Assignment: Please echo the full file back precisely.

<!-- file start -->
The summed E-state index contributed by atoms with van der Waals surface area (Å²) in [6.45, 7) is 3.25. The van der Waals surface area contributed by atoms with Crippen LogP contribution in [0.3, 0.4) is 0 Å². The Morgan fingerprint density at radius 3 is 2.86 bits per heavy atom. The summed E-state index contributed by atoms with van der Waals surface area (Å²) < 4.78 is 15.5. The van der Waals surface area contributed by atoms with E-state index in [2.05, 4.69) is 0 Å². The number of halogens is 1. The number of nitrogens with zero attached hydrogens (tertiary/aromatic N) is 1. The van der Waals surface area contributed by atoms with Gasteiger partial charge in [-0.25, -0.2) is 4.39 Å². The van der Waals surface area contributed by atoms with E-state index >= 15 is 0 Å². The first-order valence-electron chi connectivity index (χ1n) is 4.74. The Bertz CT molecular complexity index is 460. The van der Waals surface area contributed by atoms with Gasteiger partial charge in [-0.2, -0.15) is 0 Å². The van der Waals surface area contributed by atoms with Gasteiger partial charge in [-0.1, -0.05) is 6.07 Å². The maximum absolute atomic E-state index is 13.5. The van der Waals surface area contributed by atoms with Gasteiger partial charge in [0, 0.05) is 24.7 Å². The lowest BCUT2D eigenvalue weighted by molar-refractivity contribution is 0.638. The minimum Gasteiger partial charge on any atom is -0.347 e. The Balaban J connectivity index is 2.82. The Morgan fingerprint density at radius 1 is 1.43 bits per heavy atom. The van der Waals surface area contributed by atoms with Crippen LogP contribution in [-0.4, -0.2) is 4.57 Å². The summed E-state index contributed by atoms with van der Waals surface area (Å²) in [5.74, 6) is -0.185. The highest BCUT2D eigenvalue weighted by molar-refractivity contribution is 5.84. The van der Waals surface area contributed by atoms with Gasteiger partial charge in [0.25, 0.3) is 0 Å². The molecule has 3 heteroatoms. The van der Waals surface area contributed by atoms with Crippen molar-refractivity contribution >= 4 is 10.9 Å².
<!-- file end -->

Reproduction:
The summed E-state index contributed by atoms with van der Waals surface area (Å²) in [6.45, 7) is 3.25. The van der Waals surface area contributed by atoms with Crippen LogP contribution in [0.3, 0.4) is 0 Å². The Morgan fingerprint density at radius 3 is 2.86 bits per heavy atom. The summed E-state index contributed by atoms with van der Waals surface area (Å²) < 4.78 is 15.5. The van der Waals surface area contributed by atoms with E-state index in [2.05, 4.69) is 0 Å². The number of halogens is 1. The number of nitrogens with zero attached hydrogens (tertiary/aromatic N) is 1. The van der Waals surface area contributed by atoms with Gasteiger partial charge in [-0.25, -0.2) is 4.39 Å². The van der Waals surface area contributed by atoms with E-state index >= 15 is 0 Å². The first-order valence-electron chi connectivity index (χ1n) is 4.74. The Bertz CT molecular complexity index is 460. The van der Waals surface area contributed by atoms with Gasteiger partial charge in [-0.2, -0.15) is 0 Å². The van der Waals surface area contributed by atoms with Gasteiger partial charge in [-0.1, -0.05) is 6.07 Å². The maximum absolute atomic E-state index is 13.5. The van der Waals surface area contributed by atoms with Gasteiger partial charge in [0, 0.05) is 24.7 Å². The lowest BCUT2D eigenvalue weighted by molar-refractivity contribution is 0.638. The minimum Gasteiger partial charge on any atom is -0.347 e. The Balaban J connectivity index is 2.82. The Morgan fingerprint density at radius 1 is 1.43 bits per heavy atom. The van der Waals surface area contributed by atoms with Crippen LogP contribution in [-0.4, -0.2) is 4.57 Å². The summed E-state index contributed by atoms with van der Waals surface area (Å²) in [5.74, 6) is -0.185. The highest BCUT2D eigenvalue weighted by molar-refractivity contribution is 5.84. The van der Waals surface area contributed by atoms with Gasteiger partial charge in [0.25, 0.3) is 0 Å². The molecule has 3 heteroatoms. The van der Waals surface area contributed by atoms with Crippen molar-refractivity contribution >= 4 is 10.9 Å².